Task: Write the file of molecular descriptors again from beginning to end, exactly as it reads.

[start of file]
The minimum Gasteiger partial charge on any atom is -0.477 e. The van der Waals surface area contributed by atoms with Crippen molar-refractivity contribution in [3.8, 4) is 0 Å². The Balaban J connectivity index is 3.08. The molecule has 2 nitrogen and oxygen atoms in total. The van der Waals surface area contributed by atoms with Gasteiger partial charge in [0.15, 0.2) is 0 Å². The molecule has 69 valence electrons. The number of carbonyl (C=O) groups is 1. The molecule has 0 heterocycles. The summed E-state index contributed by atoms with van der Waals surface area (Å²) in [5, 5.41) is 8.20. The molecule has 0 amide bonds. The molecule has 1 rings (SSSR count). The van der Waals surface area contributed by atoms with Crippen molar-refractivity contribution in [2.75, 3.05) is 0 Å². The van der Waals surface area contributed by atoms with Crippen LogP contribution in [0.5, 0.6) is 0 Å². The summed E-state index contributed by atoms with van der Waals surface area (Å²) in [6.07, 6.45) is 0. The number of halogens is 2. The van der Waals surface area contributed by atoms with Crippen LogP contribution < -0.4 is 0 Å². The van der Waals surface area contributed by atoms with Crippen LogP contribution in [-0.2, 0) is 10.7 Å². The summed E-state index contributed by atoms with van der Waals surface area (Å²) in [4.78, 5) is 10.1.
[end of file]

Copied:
The minimum Gasteiger partial charge on any atom is -0.477 e. The van der Waals surface area contributed by atoms with Crippen molar-refractivity contribution in [3.8, 4) is 0 Å². The Balaban J connectivity index is 3.08. The molecule has 2 nitrogen and oxygen atoms in total. The van der Waals surface area contributed by atoms with Gasteiger partial charge in [0.15, 0.2) is 0 Å². The molecule has 69 valence electrons. The number of carbonyl (C=O) groups is 1. The molecule has 0 heterocycles. The summed E-state index contributed by atoms with van der Waals surface area (Å²) in [5, 5.41) is 8.20. The molecule has 0 amide bonds. The molecule has 1 rings (SSSR count). The van der Waals surface area contributed by atoms with Crippen molar-refractivity contribution in [2.75, 3.05) is 0 Å². The van der Waals surface area contributed by atoms with Crippen LogP contribution in [0.5, 0.6) is 0 Å². The summed E-state index contributed by atoms with van der Waals surface area (Å²) in [6.07, 6.45) is 0. The number of halogens is 2. The van der Waals surface area contributed by atoms with Crippen LogP contribution < -0.4 is 0 Å². The van der Waals surface area contributed by atoms with Crippen LogP contribution in [-0.2, 0) is 10.7 Å². The summed E-state index contributed by atoms with van der Waals surface area (Å²) in [4.78, 5) is 10.1.